The Montecucco wine trail (La Strada del Vino Montecucco) consists of a main roadway with five turn-offs. It can also be found on the official site of Strada del Vino Montecucco - Montecucco Wine Trail.
This little-known area strikes the visitor as a kind of enchanted garden, with endless discoveries to be made - a different Tuscany, the real one, in which tradition and innovation are combined. It is an unspoilt landscape whose natural dignity and resources have been respected, especially in more recent wine-growing. Apart from Montecucco DOC and Maremma Toscana IGT wines, the area also produces olive oil (IGP Toscano - Seggiano is particularly worth a mention), chestnuts, which are shortly to receive IGP recognition Mount Amiata Chestnut), mushrooms, notably the ceps and ovolo species, and excellent honey. The Trail is arranged in one main itinerary and five mini-itineraries which wind through the most beautiful and interesting parts of the area from the viticultural, historic, cultural and environmental point of view. The following towns are touched upon: Paganico, Sasso d'Ombrone, Poggi del,Sasso, Montecucco, Cinigiano, Porrona, Montenero, Montegiovi, Montelaterone, Castel del Piano and Seggiano.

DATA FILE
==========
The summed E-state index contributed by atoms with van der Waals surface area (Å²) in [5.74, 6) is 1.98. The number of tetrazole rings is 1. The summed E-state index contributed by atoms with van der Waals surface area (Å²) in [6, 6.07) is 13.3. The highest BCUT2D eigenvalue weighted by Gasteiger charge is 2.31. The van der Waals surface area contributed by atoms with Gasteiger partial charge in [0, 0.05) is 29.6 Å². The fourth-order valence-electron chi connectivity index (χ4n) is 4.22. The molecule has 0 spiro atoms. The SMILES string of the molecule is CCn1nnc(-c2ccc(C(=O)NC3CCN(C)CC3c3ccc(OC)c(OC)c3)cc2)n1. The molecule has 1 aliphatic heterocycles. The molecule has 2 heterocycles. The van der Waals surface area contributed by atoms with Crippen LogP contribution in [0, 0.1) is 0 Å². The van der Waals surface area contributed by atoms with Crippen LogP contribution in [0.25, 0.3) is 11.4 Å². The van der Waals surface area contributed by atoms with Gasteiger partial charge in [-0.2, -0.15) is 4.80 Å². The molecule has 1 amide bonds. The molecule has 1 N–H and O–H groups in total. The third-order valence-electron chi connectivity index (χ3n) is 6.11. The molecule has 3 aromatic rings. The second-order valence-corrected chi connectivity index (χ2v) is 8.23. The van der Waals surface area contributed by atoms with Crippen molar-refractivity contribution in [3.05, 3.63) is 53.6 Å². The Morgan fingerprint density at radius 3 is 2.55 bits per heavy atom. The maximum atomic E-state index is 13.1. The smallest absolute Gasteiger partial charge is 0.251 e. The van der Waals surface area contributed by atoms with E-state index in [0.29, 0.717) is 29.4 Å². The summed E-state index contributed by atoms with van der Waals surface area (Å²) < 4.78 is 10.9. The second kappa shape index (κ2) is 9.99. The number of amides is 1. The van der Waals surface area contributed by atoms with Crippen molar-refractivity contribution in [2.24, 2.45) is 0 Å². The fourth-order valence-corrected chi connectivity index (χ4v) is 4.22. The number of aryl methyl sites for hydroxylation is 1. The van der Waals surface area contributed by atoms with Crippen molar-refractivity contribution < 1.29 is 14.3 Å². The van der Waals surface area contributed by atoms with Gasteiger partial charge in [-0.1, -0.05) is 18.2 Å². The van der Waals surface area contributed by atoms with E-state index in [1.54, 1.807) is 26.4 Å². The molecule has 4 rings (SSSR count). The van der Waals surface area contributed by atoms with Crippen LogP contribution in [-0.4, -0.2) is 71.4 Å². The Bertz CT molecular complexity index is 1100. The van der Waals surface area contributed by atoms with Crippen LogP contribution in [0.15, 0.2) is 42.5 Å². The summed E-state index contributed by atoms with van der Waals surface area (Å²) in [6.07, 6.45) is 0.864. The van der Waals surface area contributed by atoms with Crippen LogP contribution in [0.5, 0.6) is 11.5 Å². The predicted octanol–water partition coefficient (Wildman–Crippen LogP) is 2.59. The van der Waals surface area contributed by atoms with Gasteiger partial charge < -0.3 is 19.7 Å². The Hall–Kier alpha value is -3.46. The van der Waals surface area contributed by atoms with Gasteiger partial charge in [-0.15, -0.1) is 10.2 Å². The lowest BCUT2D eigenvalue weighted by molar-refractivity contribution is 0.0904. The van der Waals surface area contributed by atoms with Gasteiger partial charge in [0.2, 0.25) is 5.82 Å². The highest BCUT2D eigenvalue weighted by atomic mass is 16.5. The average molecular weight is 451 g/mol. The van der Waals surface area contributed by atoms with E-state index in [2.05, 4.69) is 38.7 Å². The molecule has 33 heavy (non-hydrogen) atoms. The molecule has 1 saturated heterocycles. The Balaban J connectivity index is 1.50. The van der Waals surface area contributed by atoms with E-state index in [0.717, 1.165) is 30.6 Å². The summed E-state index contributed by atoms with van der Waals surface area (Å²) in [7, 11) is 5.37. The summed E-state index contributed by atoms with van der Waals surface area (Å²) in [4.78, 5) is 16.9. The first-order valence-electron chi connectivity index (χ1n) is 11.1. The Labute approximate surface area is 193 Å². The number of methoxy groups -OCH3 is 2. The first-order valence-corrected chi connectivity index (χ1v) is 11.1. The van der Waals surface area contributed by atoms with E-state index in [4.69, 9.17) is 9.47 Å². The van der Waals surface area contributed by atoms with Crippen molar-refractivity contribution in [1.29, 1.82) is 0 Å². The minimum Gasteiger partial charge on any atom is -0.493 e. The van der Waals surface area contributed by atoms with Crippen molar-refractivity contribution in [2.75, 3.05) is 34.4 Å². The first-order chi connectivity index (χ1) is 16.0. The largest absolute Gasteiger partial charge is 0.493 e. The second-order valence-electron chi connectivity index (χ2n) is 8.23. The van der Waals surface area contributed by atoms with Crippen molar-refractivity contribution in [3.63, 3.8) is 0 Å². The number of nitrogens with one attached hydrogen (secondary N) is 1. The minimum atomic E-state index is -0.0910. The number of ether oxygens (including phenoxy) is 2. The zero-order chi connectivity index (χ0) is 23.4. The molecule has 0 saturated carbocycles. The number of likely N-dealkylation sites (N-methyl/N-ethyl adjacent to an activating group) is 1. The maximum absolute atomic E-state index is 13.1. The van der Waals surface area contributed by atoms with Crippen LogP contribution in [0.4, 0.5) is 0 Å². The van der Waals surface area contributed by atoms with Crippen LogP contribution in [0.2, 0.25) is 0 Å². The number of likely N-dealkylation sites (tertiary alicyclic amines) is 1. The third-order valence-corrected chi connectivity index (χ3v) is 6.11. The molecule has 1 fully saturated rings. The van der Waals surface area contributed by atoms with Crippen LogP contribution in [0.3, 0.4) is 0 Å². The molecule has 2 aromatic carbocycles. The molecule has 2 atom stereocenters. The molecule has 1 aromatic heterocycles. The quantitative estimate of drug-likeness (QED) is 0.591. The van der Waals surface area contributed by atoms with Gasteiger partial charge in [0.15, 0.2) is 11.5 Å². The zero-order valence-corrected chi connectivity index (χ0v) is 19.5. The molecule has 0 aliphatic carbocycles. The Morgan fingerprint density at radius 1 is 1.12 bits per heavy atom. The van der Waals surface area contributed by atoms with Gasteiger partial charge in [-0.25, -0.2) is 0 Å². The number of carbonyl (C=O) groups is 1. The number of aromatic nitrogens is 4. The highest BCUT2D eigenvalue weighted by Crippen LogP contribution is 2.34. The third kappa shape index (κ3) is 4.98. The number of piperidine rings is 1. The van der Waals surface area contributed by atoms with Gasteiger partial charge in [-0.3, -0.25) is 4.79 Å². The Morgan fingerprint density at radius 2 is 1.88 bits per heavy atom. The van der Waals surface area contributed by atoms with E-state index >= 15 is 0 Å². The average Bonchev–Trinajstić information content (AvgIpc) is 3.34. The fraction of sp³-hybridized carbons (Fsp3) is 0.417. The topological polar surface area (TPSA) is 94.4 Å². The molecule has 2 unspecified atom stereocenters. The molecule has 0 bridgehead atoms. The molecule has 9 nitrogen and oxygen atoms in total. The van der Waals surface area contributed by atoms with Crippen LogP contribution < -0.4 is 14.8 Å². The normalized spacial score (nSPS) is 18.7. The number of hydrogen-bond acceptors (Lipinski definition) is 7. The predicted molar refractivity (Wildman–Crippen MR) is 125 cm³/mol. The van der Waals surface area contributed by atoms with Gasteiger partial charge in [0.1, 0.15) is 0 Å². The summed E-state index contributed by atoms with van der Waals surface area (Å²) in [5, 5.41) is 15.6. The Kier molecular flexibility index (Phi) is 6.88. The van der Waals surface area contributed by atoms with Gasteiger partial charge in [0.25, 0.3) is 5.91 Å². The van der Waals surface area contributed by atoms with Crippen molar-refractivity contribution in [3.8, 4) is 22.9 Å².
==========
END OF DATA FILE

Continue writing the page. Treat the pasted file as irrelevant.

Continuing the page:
Paganico - Sasso d'Ombrone - Poggi del Sasso - Montecucco - Cinigiano - Porrona - Montenero - Montegiovi - Montelaterone - Castel del Piano - Seggiano.
The itinerary passes through the most important Montecucco DOC wine-growing zones. Setting off from Paganico, a lively, modern town with an interesting four-gated wall dating from the fourth century, we reach the Monteverdi farm and then on to Sasso d'Ombrone, with its imposing bridge and medieval gate. We then climb up to Poggi del Sasso, a little rural town and centre of Montecucco wine production. This area is abundant in vineyards, cellars and wineries, but is also noteworthy for the beautiful castles at Vicarello and Colle Massari. A few kilometers from Poggi del Sasso is the Montecucco Farm which has lent its name to the eponymous DOC wine. This area, in front of Mount Amiata, is the heart of wine-growing activities. Numerous holiday farmhouses, traditional trattorie, and extensive wildlife make this area very rewarding from the hunting and culinary point of view. Nearby is the Porrona Castle, a stunning village whose image has been borrowed to promote DOC Montecucco wine. Montenero is the other DOC Montecucco "capital",and it houses the Museum of Wine and Vine. There are many cellars where wine, oil and other local products may be savoured.